When Fred first arrives home from the quarry and sits in his recliner, he picks up a newspaper while talking to Wilma. The headline on the paper says "Pterodactyl Crashes into Andes, Eats Rugby Team to Survive". This is a reference to Uurguayan Air Force Flight 71 that crashed into the Andes mountains on Friday, October 13th, 1972, while flying a rugby team to a match. They were trapped on the mountain for 72 days, during which time some of the survivors were forced to eat the remains of some of their deceased comrades in order to survive. The date of this tragedy, occurred on Friday, October 13th, 1972. "Friday, the 13th", to some people, the date is superstitious.
At the drive in sequence, a Bedrock version of the Universal (Univer-shell) Logo is seen, complete with the main letters spelled out in bones, the older Universal/MCA Television theme music, and the continents on the globe placed together in to the prehistoric continent of Pangaea.
The appearance of the Fred Flintstone's saber-tooth cat, at the conclusion of the movie, just as the Closing Credits & Exit music begins, marks one of the first, if not the first time for a furry CG character in a feature film. A specific, complex algorithm (for its time) had to be developed to calculate the movement of every single hair of the fur. Much like a reminder of the Closing Credits & music of the third, fourth, fifth & sixth seasons of the animated series of The Flintstones (1960) concluding scenery.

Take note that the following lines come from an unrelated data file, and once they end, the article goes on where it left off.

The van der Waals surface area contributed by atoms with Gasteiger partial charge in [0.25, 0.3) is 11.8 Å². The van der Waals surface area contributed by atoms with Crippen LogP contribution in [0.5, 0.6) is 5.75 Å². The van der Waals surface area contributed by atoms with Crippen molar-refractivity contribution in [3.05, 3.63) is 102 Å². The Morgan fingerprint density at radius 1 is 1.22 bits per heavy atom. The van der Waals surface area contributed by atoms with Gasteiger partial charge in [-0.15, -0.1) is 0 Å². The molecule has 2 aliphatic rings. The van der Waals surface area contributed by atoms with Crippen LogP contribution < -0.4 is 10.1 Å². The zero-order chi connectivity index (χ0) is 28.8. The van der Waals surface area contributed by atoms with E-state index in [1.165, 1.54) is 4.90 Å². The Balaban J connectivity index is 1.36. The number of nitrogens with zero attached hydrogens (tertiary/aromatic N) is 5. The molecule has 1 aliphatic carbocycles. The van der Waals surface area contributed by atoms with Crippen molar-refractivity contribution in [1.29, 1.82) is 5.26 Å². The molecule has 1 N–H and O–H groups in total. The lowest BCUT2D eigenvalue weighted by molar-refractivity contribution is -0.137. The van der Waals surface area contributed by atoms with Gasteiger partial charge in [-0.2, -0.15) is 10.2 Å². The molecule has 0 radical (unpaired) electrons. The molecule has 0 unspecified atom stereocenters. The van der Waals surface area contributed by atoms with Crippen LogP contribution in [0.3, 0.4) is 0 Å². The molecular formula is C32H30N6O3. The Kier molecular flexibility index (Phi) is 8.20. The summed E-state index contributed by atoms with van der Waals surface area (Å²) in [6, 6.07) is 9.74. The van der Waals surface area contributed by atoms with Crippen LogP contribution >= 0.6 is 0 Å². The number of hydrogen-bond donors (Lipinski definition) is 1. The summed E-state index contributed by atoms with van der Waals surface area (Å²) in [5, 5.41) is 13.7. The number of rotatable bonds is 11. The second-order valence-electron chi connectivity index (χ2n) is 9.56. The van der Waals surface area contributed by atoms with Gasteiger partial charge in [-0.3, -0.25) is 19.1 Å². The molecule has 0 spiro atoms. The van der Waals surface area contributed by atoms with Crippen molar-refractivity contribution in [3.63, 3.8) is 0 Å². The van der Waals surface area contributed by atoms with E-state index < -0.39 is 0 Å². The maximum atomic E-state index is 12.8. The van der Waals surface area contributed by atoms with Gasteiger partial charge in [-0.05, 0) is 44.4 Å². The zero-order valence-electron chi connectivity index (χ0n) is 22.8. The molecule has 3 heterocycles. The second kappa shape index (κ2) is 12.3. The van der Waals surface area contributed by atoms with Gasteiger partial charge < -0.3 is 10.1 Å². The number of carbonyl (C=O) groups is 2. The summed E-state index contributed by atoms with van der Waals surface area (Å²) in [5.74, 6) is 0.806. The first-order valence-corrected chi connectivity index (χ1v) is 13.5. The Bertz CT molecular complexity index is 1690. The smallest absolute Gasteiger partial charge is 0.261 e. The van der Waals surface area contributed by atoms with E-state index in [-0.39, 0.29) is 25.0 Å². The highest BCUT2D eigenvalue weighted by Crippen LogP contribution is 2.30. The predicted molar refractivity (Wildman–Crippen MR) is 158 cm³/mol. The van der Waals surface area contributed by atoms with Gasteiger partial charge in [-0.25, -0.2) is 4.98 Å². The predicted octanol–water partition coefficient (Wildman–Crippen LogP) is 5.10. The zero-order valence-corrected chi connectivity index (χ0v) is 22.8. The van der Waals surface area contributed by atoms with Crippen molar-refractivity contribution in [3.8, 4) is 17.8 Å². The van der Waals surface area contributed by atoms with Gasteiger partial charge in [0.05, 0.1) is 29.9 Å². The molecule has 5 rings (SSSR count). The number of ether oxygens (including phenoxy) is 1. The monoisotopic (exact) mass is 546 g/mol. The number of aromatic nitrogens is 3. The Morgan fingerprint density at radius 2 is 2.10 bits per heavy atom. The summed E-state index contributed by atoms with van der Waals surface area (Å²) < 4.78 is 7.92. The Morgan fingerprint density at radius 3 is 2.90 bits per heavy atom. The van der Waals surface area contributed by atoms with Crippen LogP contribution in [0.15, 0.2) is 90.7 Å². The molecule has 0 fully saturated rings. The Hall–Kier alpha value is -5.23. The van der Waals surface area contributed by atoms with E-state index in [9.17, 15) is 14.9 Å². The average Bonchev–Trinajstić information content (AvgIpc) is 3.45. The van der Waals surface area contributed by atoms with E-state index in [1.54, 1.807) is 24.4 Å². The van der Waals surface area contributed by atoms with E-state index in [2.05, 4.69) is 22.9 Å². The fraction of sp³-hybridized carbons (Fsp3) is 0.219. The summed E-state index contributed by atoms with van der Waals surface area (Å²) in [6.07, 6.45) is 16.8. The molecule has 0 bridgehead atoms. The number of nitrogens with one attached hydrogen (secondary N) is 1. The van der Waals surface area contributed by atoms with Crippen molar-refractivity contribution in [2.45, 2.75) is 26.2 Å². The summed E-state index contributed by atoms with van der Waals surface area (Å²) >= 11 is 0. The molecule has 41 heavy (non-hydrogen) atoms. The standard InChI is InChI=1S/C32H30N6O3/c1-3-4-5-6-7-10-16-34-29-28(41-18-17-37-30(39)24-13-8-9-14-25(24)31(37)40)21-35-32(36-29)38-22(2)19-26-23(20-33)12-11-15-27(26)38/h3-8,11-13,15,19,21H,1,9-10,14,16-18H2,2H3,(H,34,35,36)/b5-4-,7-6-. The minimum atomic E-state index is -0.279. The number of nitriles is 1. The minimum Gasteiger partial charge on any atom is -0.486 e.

When Elizabeth Taylor was on the set, two jokes were played. When her character is at a makeup table, a stone perfume bottle is engraved "White Diamonds" which is the name of Taylor's perfume line. Another was when her character was tied up, Taylor playfully looked at the director and asked, "Did he know how many men "wanted [her] in that position?".
The Jim Henson Creature Shop only had 12 weeks to create and deliver more than 20 creatures for this production. Project Supervisor Verner Gresty concentrated on creating the 6000 pound brontosaurus used in the opening sequence. Other creatures included a pair of giant lobster lawnmowers designed and built by Chris Fitzgeraldand Jamie Jackson-Moore and the Dictabird built by Jez Harris and Richard Gregory.